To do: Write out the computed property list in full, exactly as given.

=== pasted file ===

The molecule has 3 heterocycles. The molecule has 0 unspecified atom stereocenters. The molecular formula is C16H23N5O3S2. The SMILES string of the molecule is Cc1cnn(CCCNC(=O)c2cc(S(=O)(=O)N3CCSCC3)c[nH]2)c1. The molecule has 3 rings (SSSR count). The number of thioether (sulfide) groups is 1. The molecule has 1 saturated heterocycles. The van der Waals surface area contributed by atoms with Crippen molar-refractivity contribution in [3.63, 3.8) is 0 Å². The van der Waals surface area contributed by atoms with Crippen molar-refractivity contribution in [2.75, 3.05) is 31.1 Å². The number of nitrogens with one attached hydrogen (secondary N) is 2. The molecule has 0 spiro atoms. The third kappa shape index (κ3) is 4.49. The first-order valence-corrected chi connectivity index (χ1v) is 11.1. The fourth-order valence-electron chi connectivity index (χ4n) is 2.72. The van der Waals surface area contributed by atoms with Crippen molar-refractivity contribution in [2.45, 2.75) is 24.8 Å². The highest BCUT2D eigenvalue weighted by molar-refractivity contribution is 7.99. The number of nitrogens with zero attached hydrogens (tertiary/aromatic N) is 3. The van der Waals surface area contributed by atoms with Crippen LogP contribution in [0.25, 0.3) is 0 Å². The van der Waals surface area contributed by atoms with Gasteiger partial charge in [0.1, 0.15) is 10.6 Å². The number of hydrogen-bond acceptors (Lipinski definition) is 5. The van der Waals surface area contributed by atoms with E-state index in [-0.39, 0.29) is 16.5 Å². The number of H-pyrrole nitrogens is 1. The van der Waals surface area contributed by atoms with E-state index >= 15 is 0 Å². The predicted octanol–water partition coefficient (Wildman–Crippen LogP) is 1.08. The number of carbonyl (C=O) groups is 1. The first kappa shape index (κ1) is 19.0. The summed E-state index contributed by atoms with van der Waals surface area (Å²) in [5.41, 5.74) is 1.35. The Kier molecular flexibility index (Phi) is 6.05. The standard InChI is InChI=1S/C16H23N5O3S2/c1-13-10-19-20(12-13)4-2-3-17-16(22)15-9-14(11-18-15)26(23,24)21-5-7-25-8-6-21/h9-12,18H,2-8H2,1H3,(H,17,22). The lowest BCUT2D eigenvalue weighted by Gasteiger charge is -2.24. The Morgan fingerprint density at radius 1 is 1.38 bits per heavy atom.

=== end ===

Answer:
The molecule has 3 heterocycles. The molecule has 0 unspecified atom stereocenters. The molecular formula is C16H23N5O3S2. The SMILES string of the molecule is Cc1cnn(CCCNC(=O)c2cc(S(=O)(=O)N3CCSCC3)c[nH]2)c1. The molecule has 3 rings (SSSR count). The number of thioether (sulfide) groups is 1. The molecule has 1 saturated heterocycles. The van der Waals surface area contributed by atoms with Crippen molar-refractivity contribution in [3.63, 3.8) is 0 Å². The van der Waals surface area contributed by atoms with Crippen molar-refractivity contribution in [2.75, 3.05) is 31.1 Å². The number of nitrogens with one attached hydrogen (secondary N) is 2. The molecule has 0 spiro atoms. The third kappa shape index (κ3) is 4.49. The first-order valence-corrected chi connectivity index (χ1v) is 11.1. The fourth-order valence-electron chi connectivity index (χ4n) is 2.72. The van der Waals surface area contributed by atoms with Crippen molar-refractivity contribution in [2.45, 2.75) is 24.8 Å². The highest BCUT2D eigenvalue weighted by molar-refractivity contribution is 7.99. The number of nitrogens with zero attached hydrogens (tertiary/aromatic N) is 3. The van der Waals surface area contributed by atoms with Crippen LogP contribution in [0.25, 0.3) is 0 Å². The van der Waals surface area contributed by atoms with Gasteiger partial charge in [0.1, 0.15) is 10.6 Å². The number of hydrogen-bond acceptors (Lipinski definition) is 5. The van der Waals surface area contributed by atoms with E-state index in [-0.39, 0.29) is 16.5 Å². The number of H-pyrrole nitrogens is 1. The van der Waals surface area contributed by atoms with E-state index >= 15 is 0 Å². The predicted octanol–water partition coefficient (Wildman–Crippen LogP) is 1.08. The number of carbonyl (C=O) groups is 1. The first kappa shape index (κ1) is 19.0. The summed E-state index contributed by atoms with van der Waals surface area (Å²) in [5.41, 5.74) is 1.35. The Kier molecular flexibility index (Phi) is 6.05. The standard InChI is InChI=1S/C16H23N5O3S2/c1-13-10-19-20(12-13)4-2-3-17-16(22)15-9-14(11-18-15)26(23,24)21-5-7-25-8-6-21/h9-12,18H,2-8H2,1H3,(H,17,22). The lowest BCUT2D eigenvalue weighted by Gasteiger charge is -2.24. The Morgan fingerprint density at radius 1 is 1.38 bits per heavy atom.